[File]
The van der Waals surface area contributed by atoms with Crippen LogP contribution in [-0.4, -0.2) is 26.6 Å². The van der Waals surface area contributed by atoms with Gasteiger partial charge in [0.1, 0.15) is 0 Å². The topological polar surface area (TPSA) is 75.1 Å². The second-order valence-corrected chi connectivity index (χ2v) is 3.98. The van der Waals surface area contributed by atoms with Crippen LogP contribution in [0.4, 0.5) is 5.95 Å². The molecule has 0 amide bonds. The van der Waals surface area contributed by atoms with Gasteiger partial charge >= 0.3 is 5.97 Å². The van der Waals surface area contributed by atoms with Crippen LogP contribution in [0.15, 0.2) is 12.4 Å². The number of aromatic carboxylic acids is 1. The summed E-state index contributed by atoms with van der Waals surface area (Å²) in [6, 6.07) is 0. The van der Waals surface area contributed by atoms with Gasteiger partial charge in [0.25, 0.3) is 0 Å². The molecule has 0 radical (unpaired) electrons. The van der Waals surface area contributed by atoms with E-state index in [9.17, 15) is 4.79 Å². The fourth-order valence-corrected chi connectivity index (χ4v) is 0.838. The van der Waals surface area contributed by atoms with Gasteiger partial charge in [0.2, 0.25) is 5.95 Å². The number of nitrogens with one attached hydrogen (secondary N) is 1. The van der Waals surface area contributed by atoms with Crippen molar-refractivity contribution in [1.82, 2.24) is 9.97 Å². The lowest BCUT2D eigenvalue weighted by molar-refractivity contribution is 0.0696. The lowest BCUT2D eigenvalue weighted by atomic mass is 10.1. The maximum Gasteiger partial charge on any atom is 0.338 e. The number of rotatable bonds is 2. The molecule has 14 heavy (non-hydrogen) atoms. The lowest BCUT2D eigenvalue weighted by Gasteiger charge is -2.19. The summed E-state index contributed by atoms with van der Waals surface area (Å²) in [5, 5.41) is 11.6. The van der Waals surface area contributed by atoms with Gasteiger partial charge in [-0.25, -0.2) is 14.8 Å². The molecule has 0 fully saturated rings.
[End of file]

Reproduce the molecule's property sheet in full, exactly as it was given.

The van der Waals surface area contributed by atoms with Crippen LogP contribution in [-0.4, -0.2) is 26.6 Å². The van der Waals surface area contributed by atoms with Gasteiger partial charge in [0.1, 0.15) is 0 Å². The topological polar surface area (TPSA) is 75.1 Å². The second-order valence-corrected chi connectivity index (χ2v) is 3.98. The van der Waals surface area contributed by atoms with Crippen LogP contribution in [0.4, 0.5) is 5.95 Å². The molecule has 0 amide bonds. The van der Waals surface area contributed by atoms with Gasteiger partial charge >= 0.3 is 5.97 Å². The van der Waals surface area contributed by atoms with Crippen LogP contribution in [0.15, 0.2) is 12.4 Å². The number of aromatic carboxylic acids is 1. The summed E-state index contributed by atoms with van der Waals surface area (Å²) in [6, 6.07) is 0. The van der Waals surface area contributed by atoms with Gasteiger partial charge in [0.25, 0.3) is 0 Å². The molecule has 0 radical (unpaired) electrons. The van der Waals surface area contributed by atoms with E-state index in [9.17, 15) is 4.79 Å². The fourth-order valence-corrected chi connectivity index (χ4v) is 0.838. The van der Waals surface area contributed by atoms with Gasteiger partial charge in [0.2, 0.25) is 5.95 Å². The number of nitrogens with one attached hydrogen (secondary N) is 1. The van der Waals surface area contributed by atoms with Crippen molar-refractivity contribution in [1.82, 2.24) is 9.97 Å². The lowest BCUT2D eigenvalue weighted by molar-refractivity contribution is 0.0696. The lowest BCUT2D eigenvalue weighted by atomic mass is 10.1. The maximum Gasteiger partial charge on any atom is 0.338 e. The number of rotatable bonds is 2. The molecule has 14 heavy (non-hydrogen) atoms. The lowest BCUT2D eigenvalue weighted by Gasteiger charge is -2.19. The summed E-state index contributed by atoms with van der Waals surface area (Å²) in [5, 5.41) is 11.6. The van der Waals surface area contributed by atoms with Gasteiger partial charge in [-0.25, -0.2) is 14.8 Å². The molecule has 0 fully saturated rings.